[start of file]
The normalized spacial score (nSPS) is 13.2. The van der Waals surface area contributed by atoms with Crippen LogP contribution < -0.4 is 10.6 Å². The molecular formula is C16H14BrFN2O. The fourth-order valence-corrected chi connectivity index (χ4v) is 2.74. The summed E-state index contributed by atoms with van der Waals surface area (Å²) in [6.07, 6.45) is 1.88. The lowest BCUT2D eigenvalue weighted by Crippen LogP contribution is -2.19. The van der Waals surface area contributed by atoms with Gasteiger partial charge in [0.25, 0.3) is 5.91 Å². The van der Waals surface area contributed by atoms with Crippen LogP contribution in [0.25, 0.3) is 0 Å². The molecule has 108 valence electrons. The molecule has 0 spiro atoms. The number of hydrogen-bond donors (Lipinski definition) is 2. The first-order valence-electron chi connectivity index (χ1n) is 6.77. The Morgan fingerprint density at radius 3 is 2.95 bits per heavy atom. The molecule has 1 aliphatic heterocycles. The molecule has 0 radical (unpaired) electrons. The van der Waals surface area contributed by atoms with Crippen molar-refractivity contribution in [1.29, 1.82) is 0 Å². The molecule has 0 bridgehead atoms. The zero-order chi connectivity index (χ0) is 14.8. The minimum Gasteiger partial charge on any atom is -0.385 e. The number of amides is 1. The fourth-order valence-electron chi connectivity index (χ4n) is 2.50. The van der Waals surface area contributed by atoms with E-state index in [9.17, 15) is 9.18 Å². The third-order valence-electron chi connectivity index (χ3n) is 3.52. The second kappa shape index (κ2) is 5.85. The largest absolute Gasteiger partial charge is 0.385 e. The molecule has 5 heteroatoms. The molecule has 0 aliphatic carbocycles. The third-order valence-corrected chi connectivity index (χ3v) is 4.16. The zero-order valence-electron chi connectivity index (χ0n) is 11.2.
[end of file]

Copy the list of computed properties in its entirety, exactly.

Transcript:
The normalized spacial score (nSPS) is 13.2. The van der Waals surface area contributed by atoms with Crippen LogP contribution < -0.4 is 10.6 Å². The molecular formula is C16H14BrFN2O. The fourth-order valence-corrected chi connectivity index (χ4v) is 2.74. The summed E-state index contributed by atoms with van der Waals surface area (Å²) in [6.07, 6.45) is 1.88. The lowest BCUT2D eigenvalue weighted by Crippen LogP contribution is -2.19. The van der Waals surface area contributed by atoms with Gasteiger partial charge in [0.25, 0.3) is 5.91 Å². The van der Waals surface area contributed by atoms with Crippen LogP contribution in [0.25, 0.3) is 0 Å². The molecule has 108 valence electrons. The molecule has 0 spiro atoms. The number of hydrogen-bond donors (Lipinski definition) is 2. The first-order valence-electron chi connectivity index (χ1n) is 6.77. The Morgan fingerprint density at radius 3 is 2.95 bits per heavy atom. The molecule has 1 aliphatic heterocycles. The molecule has 0 radical (unpaired) electrons. The van der Waals surface area contributed by atoms with Crippen molar-refractivity contribution in [1.29, 1.82) is 0 Å². The molecule has 0 bridgehead atoms. The zero-order chi connectivity index (χ0) is 14.8. The minimum Gasteiger partial charge on any atom is -0.385 e. The number of amides is 1. The fourth-order valence-electron chi connectivity index (χ4n) is 2.50. The van der Waals surface area contributed by atoms with E-state index in [9.17, 15) is 9.18 Å². The third-order valence-electron chi connectivity index (χ3n) is 3.52. The second kappa shape index (κ2) is 5.85. The largest absolute Gasteiger partial charge is 0.385 e. The molecule has 5 heteroatoms. The molecule has 0 aliphatic carbocycles. The third-order valence-corrected chi connectivity index (χ3v) is 4.16. The zero-order valence-electron chi connectivity index (χ0n) is 11.2.